Thursday, January 13, 2011


I was rummaging through  piles of tying materials yesterday and came across an unopened packet of size 26 dry fly hooks.  I have no idea where they came from and I can assure you that I didn't buy them myself.  For those of you that aren't familiar with hook sizes, a typical dry fly is between  sizes 12 and 16 (smaller #s being larger hook sizes).  A small dry fly (think mosquito) is maybe an 18 and a tiny fly is a 20.  The smallest dry I ever tie is a size 22.
When fishing small flies, in say the size 20 range, you often can't even see them on the water.  What you have to do is try to focus on the general area you land your cast and follow the current bubbles as they meander downstream, raising your rod if you see a trout disturb the surface, hoping that it may have taken your fly.
Frankly, it's borderline retarded to even try fishing a size 26 dry fly, however, I have stood knee deep in a particular spring creek in Montana where I  watched 20+ inch brown trout sip tiny midges off of the glassy surface all day long as they ignored my size 22 baetis imitation floating directly above them.  So, I decided I'd test my finger dexterity to see if putting a size 26 hook into the vise, without dropping and losing it amidst the remnants of feather, thread and elk hair scattered all over the desk, was even a possibility.  15 minutes later, I was pleased to have successfully completed my first size 26 dry fly:  A blue wing olive imitation, tied with light yellow thread, an olive thread abdomen wrap, medium dun tail and hackle, and a few strands of white polypropylene yarn as a wing for just a bit of sparkle.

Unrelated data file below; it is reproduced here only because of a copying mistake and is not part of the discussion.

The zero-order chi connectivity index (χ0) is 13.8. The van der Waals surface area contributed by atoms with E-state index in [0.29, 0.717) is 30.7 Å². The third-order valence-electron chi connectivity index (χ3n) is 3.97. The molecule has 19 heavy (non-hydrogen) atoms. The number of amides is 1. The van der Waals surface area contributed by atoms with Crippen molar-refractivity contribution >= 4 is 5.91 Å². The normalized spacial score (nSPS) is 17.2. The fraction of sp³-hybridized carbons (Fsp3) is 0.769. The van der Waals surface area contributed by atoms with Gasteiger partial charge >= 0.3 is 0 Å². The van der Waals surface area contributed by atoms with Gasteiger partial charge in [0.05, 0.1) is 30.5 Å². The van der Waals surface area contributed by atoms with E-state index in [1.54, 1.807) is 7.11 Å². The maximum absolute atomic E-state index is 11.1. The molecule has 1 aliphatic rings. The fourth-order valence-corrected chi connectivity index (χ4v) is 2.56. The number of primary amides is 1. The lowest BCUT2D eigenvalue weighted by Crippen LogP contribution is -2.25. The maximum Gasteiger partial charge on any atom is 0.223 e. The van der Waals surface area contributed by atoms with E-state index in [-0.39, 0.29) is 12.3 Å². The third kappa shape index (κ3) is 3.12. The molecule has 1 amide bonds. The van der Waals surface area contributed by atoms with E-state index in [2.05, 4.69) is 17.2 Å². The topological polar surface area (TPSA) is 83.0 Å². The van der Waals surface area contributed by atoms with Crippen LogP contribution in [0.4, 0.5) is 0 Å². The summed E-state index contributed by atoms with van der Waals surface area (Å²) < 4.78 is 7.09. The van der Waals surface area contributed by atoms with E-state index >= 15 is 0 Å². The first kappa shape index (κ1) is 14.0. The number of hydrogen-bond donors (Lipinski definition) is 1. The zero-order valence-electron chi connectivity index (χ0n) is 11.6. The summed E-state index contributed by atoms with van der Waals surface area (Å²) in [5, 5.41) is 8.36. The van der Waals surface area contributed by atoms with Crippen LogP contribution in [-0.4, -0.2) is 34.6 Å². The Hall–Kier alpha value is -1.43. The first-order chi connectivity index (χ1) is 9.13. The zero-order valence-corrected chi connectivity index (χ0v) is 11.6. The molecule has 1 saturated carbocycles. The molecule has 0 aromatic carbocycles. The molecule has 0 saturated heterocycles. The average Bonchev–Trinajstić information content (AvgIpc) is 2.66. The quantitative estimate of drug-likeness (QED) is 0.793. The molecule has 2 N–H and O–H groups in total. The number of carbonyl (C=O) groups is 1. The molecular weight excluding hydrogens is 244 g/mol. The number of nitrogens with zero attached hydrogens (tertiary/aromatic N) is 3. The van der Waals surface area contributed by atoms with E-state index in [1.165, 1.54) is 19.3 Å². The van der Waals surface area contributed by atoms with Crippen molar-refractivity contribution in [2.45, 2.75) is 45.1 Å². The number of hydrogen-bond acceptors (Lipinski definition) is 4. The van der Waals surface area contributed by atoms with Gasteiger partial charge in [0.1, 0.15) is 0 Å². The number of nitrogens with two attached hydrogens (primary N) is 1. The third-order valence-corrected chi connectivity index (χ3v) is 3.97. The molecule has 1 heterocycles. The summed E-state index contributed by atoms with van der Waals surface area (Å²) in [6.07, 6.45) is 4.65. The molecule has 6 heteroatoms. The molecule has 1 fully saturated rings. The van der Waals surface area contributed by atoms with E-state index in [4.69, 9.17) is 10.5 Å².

Now, to finish up five more and then tie up half a dozen in grey with a black wrap and I'll have a dozen flies at the ready for that Paradise Valley, Montana spring creek.

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